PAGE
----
We’ve all done it. That moment when a series of words slithers from your mouth and the instant regret manifests through blushing and profuse apologies. If you could just think before you speak! It doesn’t have to be like this, and with a bit of practice, it’s actually quite easy to prevent.

“Think twice before you speak, because your words and influence will plant the seed of either success or failure in the mind of another.” – Napolean Hill

Are we speaking the same language?

My mum recently left me a note thanking me for looking after her dog. She’d signed it with “LOL.” In my world, this means “laugh out loud,” and in her world it means “lots of love.” My kids tell me things are “sick” when they’re good, and ”manck” when they’re bad (when I say “bad,” I don’t mean good!). It’s amazing that we manage to communicate at all.

When speaking, we tend to color our language with words and phrases that have become personal to us, things we’ve picked up from our friends, families and even memes from the internet. These colloquialisms become normal, and we expect the listener (or reader) to understand “what we mean.” If you really want the listener to understand your meaning, try to use words and phrases that they might use.

Am I being lazy?

When you’ve been in a relationship for a while, a strange metamorphosis takes place. People tend to become lazier in the way that they communicate with each other, with less thought for the feelings of their partner. There’s no malice intended; we just reach a “comfort zone” and know that our partners “know what we mean.”

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Here’s an exchange from Psychology Today to demonstrate what I mean:

Early in the relationship:

“Honey, I don’t want you to take this wrong, but I’m noticing that your hair is getting a little thin on top. I know guys are sensitive about losing their hair, but I don’t want someone else to embarrass you without your expecting it.”

When the relationship is established:

“Did you know that you’re losing a lot of hair on the back of your head? You’re combing it funny and it doesn’t help. Wear a baseball cap or something if you feel weird about it. Lots of guys get thin on top. It’s no big deal.”

It’s pretty clear which of these statements is more empathetic and more likely to be received well. Recognizing when we do this can be tricky, but with a little practice it becomes easy.

Have I actually got anything to say?

When I was a kid, my gran used to say to me that if I didn’t have anything good to say, I shouldn’t say anything at all. My gran couldn’t stand gossip, so this makes total sense, but you can take this statement a little further and modify it: “If you don’t have anything to say, then don’t say anything at all.”

A lot of the time, people speak to fill “uncomfortable silences,” or because they believe that saying something, anything, is better than staying quiet. It can even be a cause of anxiety for some people.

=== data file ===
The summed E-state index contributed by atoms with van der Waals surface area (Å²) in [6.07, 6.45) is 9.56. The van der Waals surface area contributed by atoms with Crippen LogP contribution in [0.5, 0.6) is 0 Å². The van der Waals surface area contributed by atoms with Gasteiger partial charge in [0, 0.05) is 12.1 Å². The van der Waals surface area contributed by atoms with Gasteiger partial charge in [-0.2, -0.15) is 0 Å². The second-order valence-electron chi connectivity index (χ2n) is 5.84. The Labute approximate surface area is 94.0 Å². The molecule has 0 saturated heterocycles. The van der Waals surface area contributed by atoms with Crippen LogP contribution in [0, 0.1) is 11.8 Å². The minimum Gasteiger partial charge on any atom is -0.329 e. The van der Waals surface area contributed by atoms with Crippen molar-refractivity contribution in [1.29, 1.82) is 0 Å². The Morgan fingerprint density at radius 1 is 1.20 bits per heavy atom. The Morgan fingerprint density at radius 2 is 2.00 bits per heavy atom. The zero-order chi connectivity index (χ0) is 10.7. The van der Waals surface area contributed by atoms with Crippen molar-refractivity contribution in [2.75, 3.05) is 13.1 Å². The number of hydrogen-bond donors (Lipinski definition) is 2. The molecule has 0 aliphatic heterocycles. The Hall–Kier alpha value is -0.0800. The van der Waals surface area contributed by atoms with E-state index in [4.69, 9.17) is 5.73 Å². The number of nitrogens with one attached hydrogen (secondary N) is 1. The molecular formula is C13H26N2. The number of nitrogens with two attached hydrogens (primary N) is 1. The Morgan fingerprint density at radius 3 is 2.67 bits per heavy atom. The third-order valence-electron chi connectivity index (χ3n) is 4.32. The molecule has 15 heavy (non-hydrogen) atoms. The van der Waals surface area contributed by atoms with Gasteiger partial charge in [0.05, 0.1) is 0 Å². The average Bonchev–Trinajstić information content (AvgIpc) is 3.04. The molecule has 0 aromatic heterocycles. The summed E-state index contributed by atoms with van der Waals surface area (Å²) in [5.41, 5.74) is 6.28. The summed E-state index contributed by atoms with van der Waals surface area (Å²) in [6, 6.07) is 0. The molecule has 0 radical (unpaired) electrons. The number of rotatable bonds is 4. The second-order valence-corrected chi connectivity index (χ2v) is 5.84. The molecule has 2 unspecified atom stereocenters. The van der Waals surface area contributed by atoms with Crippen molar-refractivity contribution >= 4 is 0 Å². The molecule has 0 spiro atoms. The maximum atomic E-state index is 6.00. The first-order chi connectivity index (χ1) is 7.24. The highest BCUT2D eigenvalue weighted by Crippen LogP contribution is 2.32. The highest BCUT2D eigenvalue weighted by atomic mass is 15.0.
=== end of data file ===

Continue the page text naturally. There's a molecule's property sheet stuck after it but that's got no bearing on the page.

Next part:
When somebody else is speaking, listen. Don’t wait to speak. Listen. Actually hear what that person is saying, think about it, and respond if necessary.

Am I painting an accurate picture?

One of the most common forms of miscommunication is the lack of a “referential index,” a type of generalization that fails to refer to specific nouns. As an example, look at these two simple phrases: “Can you pass me that?” and “Pass me that thing over there!”. How often have you said something similar?

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How is the listener supposed to know what you mean? The person that you’re talking to will start to fill in the gaps with something that may very well be completely different to what you mean. You’re thinking “pass me the salt,” but you get passed the pepper. This can be infuriating for the listener, and more importantly, can create a lack of understanding and ultimately produce conflict.

Before you speak, try to label people, places and objects in a way that it is easy for any listeners to understand.

What words am I using?

It’s well known that our use of nouns and verbs (or lack of them) gives an insight into where we grew up, our education, our thoughts and our feelings.

Less well known is that the use of pronouns offers a critical insight into how we emotionally code our sentences. James Pennebaker’s research in the 1990’s concluded that function words are important keys to someone’s psychological state and reveal much more than content words do.

Starting a sentence with “I think…” demonstrates self-focus rather than empathy with the speaker, whereas asking the speaker to elaborate or quantify what they’re saying clearly shows that you’re listening and have respect even if you disagree.

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Is the map really the territory?

Before speaking, we sometimes construct a scenario that makes us act in a way that isn’t necessarily reflective of the actual situation.

A while ago, John promised to help me out in a big way with a project that I was working on. After an initial meeting and some big promises, we put together a plan and set off on its execution. A week or so went by, and I tried to get a hold of John to see how things were going. After voice mails and emails with no reply and general silence, I tried again a week later and still got no response.

I was frustrated and started to get more than a bit vexed. The project obviously meant more to me than it did to him, and I started to construct all manner of crazy scenarios. I finally got through to John and immediately started a mild rant about making promises you can’t keep. He stopped me in my tracks with the news that his brother had died. If I’d have just thought before I spoke…